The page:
Painting McDonough HS by ##http://flickr.com/people/jodyanderic/##Beurremanie## Three years ago today, Hurricane Katrina made landfall in New Orleans. Since then, the city has struggled — valiantly at times, less so at others — to rebuild. As Paul Tough's New York Times Magazine cover story from two weeks ago reminds us, nowhere has the rebuilding meant such a "radical experiment in reform" as in the city's school system, where currently half of students attend charter schools, many of which are being run in the KIPP model, and many teachers come straight from college with far more energy than teaching experience.
Links to state standards, the city's scope and sequence, professional development opportunities help with DOE email, and HR information all in one place, plus news and a calendar: the city's new Teacher Page looks like a useful resource for teachers. You can use it to subscribe to newsletters from the DOE, although it looks like everyone in the system will be automatically subscribed to the Teachers' Weekly through their department email. The teaching resources section, divided by subject area, could use a little work; at the moment, it's just long lists of links, without much indication of what you might find there or how it might fit in to the city's programs. Special education includes no links to anything about Collaborative Team Teaching (CTT), Gifted and Talented doesn't include anything about the Schoolwide Enrichment Model, and in Science, the FOSS, Harcourt, and Glencoe sites, which relate directly to the city's curriculum, are mixed in with resources like Bill Nye the Science Guy. Increased communication of this kind will help teachers solve HR problems and connect to resources for themselves and their students, but it's just a small step.
PHOTO: Tajuana Cheshier/Chalkbeat TNFrancesca Martinez, left, and Alexis Noa While many teens spent their summer vacations relaxing, Francesca Martinez and Alexis Noa manned the phones and filed purchase orders at the employment office of the Henry Street Settlement, a comprehensive service provider on the Lower East Side. Noa, a senior at Manhattan's High School for Leadership and Public Service, and Martinez, a junior at Millennium High School in Tribeca, were among the 43,000 young people who this spring won an annual lottery: a job through the city's Department of Youth and Community Development's Summer Youth Employment Program. Nearly three decades old, SYEP is more popular than ever — this year receiving more than 100,000 applications for 43,000 positions — and a model for summer employment programs in cities around the country, even as DYCD officials refine the program’s structure here in New York.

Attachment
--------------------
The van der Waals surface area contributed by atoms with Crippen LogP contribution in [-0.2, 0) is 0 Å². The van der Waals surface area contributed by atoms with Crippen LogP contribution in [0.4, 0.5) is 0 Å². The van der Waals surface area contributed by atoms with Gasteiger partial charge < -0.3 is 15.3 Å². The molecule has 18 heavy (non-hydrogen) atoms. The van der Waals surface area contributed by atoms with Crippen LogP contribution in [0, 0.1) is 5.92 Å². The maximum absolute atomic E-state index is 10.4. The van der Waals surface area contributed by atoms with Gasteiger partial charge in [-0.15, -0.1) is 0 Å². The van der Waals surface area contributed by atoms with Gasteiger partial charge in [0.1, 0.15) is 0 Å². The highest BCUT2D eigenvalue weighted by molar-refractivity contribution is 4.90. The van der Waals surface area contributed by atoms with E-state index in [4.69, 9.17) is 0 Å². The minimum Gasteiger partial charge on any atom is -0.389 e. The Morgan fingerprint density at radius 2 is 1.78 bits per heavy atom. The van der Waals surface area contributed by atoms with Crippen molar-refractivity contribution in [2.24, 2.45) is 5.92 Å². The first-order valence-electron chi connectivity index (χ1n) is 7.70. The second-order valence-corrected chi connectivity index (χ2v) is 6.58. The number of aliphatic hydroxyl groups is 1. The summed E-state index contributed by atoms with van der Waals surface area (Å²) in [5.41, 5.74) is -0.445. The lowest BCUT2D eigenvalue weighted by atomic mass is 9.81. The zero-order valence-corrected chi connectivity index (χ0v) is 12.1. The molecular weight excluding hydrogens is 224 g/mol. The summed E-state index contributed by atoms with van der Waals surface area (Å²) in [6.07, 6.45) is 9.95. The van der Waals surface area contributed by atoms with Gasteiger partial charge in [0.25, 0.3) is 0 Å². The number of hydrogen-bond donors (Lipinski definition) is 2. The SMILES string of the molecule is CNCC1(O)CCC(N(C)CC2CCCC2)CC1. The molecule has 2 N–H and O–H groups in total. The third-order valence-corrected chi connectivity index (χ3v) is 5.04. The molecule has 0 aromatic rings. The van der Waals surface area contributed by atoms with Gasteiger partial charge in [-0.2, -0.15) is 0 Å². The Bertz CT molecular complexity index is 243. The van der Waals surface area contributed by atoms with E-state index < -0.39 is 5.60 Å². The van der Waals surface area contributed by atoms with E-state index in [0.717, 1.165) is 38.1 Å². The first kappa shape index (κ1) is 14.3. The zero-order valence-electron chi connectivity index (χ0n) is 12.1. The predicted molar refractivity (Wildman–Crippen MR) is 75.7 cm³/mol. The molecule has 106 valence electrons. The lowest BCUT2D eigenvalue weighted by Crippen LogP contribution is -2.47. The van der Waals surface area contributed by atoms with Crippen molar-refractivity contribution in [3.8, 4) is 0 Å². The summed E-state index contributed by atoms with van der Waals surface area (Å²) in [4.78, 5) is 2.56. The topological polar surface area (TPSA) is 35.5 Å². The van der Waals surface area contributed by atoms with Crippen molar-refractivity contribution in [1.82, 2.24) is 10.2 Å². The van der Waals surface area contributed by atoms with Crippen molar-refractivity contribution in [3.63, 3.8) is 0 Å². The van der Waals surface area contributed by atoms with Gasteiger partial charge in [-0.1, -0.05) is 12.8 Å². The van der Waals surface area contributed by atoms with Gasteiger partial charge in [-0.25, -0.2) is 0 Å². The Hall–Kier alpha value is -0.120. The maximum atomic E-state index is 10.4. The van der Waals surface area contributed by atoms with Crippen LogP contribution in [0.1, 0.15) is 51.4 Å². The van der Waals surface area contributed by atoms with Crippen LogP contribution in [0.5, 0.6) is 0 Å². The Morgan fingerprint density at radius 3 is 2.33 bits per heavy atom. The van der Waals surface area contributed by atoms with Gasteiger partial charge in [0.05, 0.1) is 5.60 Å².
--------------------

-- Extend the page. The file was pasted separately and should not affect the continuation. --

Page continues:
The Gothamschools Time Machine The city announced today that it will open 18 "new" school buildings next week with the start of the school year. A few are brand new construction. Others are adapted from use as government offices or Catholic schools; the two high schools moving into a renovated building on Adams Street in Downtown Brooklyn, for example, occupy an old family court building. And still others are annexes to existing schools: the buildings may be new, but the schools themselves are not. Despite their different provenances, however, all of the new schools are likely to provide suitable physical conditions for teaching and learning. But what about the days when schools were disgusting? Not trash-in-the-halls gross, but diphtheria-inducing, reeking-of-dead-animals gross? Back in the late 1800s, that's how Charles Wehrum, a member of the Board of Education, characterized the city's 140 schools after surveying their conditions:
Four-Year Outcomes for the Class of 2007 When the state released graduation figures earlier this month, I wondered what the city's old formula for determining graduation rates would have said about the class of 2007. Yesterday, Edwize pointed us to a 276-page report available on the DOE's website that includes the answer to that question and much, much more. Although the state's graduation figure of 52 percent is the official one thanks to an agreement between the city and state last year, the DOE still calculated the graduation rate for the class of 2007 using its old formula, which gave credit for students graduating in August and for students completing a GED or IEP diploma rather than a local or Regents diploma. According to this formula, 62 percent of students entering the city's high schools in the fall of 2003 graduated on time, an improvement of 2.3 percentage points over the class of 2006.